Importantly, the Court’s ruling does not impact recruitment. In fact, the guidance encourages colleges and universities to think about outreach and recruitment for building their pipelines. They might look at first-generation status or high schools where they may not have recruited from in the past. How can they collaborate with community-based organizations and religious organizations to spread the word about their institution and to engage in practices that align with their mission, commitments, and values?
Some colleges are considering test-optional admissions or test-alternative admissions. One of the things I’m working on, along with other researchers, is to provide more research and evidence on how test-optional policies work. Under what conditions do they work? Most of the research that we have on test-free and test-optional policies, particularly at the undergraduate level, has come from examining the policies of liberal arts colleges and private institutions. With the pandemic, those policies expanded to a wide range of colleges and universities, so we still need to collect data and build more evidence. We have lots of questions that we should be exploring as it relates to these tools. But what we have seen is some evidence from institutional data that test-optional policies can work to increase diversity, in part, because they remove barriers that minoritized students often experience in the college admissions processes.
Q: What are the effects on society when higher education institutions prioritize diversity?
KS: Previous Supreme Court rulings on affirmative action cases have upheld the importance of diversity as a compelling interest. Legally speaking, that means that diversity is of the highest order of importance to us and our society. It is essential. As a result of, particularly, the 2003 Supreme Court cases involving the University of Michigan, there was a massive amount of research conducted that provided evidence that race-conscious admissions were an important tool for creating a racially diverse class, and that diversity would have implications not only for students, not only for our society or the local area, but for our entire world. Some of that research has focused on everything from education to business to health and medicine.
Research has offered resounding evidence of the importance and benefits of diversity, including educational benefits that students experience when they are in classrooms and campus environments where they are learning from others who have different backgrounds, different identities, and world views. Those kinds of interactions and more robust conversations in classrooms occur because of the diversity of perspectives. Students develop higher levels of cultural awareness and acceptance, increased racial understanding, increased participation in community service—things that make us better citizens and better human beings.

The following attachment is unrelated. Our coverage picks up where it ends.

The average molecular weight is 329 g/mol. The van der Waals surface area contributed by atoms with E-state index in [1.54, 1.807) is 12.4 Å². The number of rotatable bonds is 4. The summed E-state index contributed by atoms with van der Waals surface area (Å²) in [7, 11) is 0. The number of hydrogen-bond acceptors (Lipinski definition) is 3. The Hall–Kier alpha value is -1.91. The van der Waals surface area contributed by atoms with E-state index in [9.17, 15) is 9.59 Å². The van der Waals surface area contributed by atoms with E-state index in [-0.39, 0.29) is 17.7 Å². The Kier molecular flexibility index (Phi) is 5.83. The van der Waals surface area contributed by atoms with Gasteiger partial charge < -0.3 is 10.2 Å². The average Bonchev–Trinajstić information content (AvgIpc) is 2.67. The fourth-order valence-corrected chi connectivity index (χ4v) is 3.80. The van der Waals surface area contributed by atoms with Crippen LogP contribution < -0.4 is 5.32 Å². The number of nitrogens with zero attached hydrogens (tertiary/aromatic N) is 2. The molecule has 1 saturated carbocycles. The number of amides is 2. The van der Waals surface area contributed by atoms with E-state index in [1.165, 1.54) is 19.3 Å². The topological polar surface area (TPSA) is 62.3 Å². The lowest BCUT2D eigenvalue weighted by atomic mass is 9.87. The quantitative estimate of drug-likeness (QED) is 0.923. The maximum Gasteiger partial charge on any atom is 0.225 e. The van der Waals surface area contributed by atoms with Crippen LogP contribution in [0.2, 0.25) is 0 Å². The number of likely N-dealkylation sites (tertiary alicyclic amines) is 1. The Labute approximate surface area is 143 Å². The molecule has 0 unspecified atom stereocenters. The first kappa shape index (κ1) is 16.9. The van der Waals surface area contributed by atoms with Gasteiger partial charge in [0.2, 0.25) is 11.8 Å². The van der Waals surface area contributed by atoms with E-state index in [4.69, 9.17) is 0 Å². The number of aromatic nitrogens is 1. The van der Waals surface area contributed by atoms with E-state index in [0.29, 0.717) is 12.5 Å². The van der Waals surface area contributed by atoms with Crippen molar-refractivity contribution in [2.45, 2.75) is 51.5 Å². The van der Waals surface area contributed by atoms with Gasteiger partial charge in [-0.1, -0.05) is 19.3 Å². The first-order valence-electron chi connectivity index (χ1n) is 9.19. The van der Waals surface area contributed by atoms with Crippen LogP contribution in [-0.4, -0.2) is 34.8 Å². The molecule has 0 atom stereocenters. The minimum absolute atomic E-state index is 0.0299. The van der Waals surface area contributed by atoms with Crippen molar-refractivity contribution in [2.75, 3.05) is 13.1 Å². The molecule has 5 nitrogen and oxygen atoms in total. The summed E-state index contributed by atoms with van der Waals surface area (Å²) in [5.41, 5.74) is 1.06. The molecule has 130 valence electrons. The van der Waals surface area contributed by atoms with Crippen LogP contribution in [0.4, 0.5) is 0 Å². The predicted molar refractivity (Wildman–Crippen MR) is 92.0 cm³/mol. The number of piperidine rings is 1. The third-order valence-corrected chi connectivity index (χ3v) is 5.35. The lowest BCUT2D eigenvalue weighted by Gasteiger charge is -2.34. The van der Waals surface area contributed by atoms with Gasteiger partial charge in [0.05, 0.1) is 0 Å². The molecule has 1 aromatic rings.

When we look beyond education, we see evidence that diverse organizations are more profitable. They’re more innovative. They’re able to leverage their creativity to solve pressing issues. People educated in diverse classrooms are more competitive in a global society. They become better doctors, lawyers, and educators. There are many reasons why diversity is important and compelling, and colleges and universities should still pursue diversity as it aligns with their values and commitments.
Q: What are some ways that a more diverse set of institutions can support racially minoritized students and be supported through policies and practices to meet the needs of those students?
KS: The broader discourse around race-conscious admissions has focused on the most selective colleges and universities, but they are a tiny sliver of the higher education landscape. We need to expand our idea of higher education to encourage students to apply to other great institutions, including regional universities and community colleges, and we need to invest in them so that they have the capacity to support students well and handle potential increases in their enrollment. For example, community colleges are often under resourced despite the vital role they play in postsecondary education. We also expect that some HBCUs will see increases in applications and enrollments because Black high school students may be more inclined to apply to or enroll in institutions that they perceive as being more racially diverse. We have evidence of this sort of reshuffling of students of color to different types of institutions in the wake of affirmative action bans in other states including, Michigan, Texas, and California.
Another part of supporting minoritized students in this current post-SFFA environment is ensuring that higher education institutions remain committed to cultivating campus environments where minoritized students feel that they belong. Diverse and inclusive campus environments are critical for promoting students’ psychological and social wellbeing as well as contributing to better academic outcomes, but research shows that affirmative action bans can have a chilling effect on the campus climate. So, the potential implications of the decision go beyond admissions and the college-going process for prospective students. There’s a lot we need to do, and our efforts require creativity, courage, and collaboration.
I am hopeful that we can come up with innovative solutions. Dedicated professionals who work in enrollment management and many smart, committed experts around the country are coming together to think about what we can do differently to make college access more equitable. The Supreme Court decision is a devastating blow to higher education, but we also need to think of this as a moment of opportunity. That’s why I am hopeful about what the future holds for higher education and for the ideals of access, diversity, and equity in our institutions.